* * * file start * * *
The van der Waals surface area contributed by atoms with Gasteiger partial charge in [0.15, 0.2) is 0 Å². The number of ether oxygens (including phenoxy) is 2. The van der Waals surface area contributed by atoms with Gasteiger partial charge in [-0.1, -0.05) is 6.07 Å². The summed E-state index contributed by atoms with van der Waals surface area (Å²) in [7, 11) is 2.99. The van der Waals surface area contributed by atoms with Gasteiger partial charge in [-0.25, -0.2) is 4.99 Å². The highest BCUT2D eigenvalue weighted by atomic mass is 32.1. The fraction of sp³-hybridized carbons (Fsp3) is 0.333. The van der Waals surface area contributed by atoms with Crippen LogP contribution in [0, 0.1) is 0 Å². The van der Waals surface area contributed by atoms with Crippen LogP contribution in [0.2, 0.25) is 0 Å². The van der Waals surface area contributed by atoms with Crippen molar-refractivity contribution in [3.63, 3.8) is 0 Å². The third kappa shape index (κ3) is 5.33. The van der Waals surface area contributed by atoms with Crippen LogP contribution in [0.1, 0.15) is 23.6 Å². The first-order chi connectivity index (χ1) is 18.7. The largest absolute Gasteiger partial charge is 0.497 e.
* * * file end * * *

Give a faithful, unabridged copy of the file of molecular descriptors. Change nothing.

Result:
The van der Waals surface area contributed by atoms with Gasteiger partial charge in [0.15, 0.2) is 0 Å². The number of ether oxygens (including phenoxy) is 2. The van der Waals surface area contributed by atoms with Gasteiger partial charge in [-0.1, -0.05) is 6.07 Å². The summed E-state index contributed by atoms with van der Waals surface area (Å²) in [7, 11) is 2.99. The van der Waals surface area contributed by atoms with Gasteiger partial charge in [-0.25, -0.2) is 4.99 Å². The highest BCUT2D eigenvalue weighted by atomic mass is 32.1. The fraction of sp³-hybridized carbons (Fsp3) is 0.333. The van der Waals surface area contributed by atoms with Crippen LogP contribution in [0, 0.1) is 0 Å². The van der Waals surface area contributed by atoms with Crippen LogP contribution in [0.2, 0.25) is 0 Å². The van der Waals surface area contributed by atoms with Crippen molar-refractivity contribution in [3.63, 3.8) is 0 Å². The third kappa shape index (κ3) is 5.33. The van der Waals surface area contributed by atoms with Crippen LogP contribution in [0.1, 0.15) is 23.6 Å². The first-order chi connectivity index (χ1) is 18.7. The largest absolute Gasteiger partial charge is 0.497 e.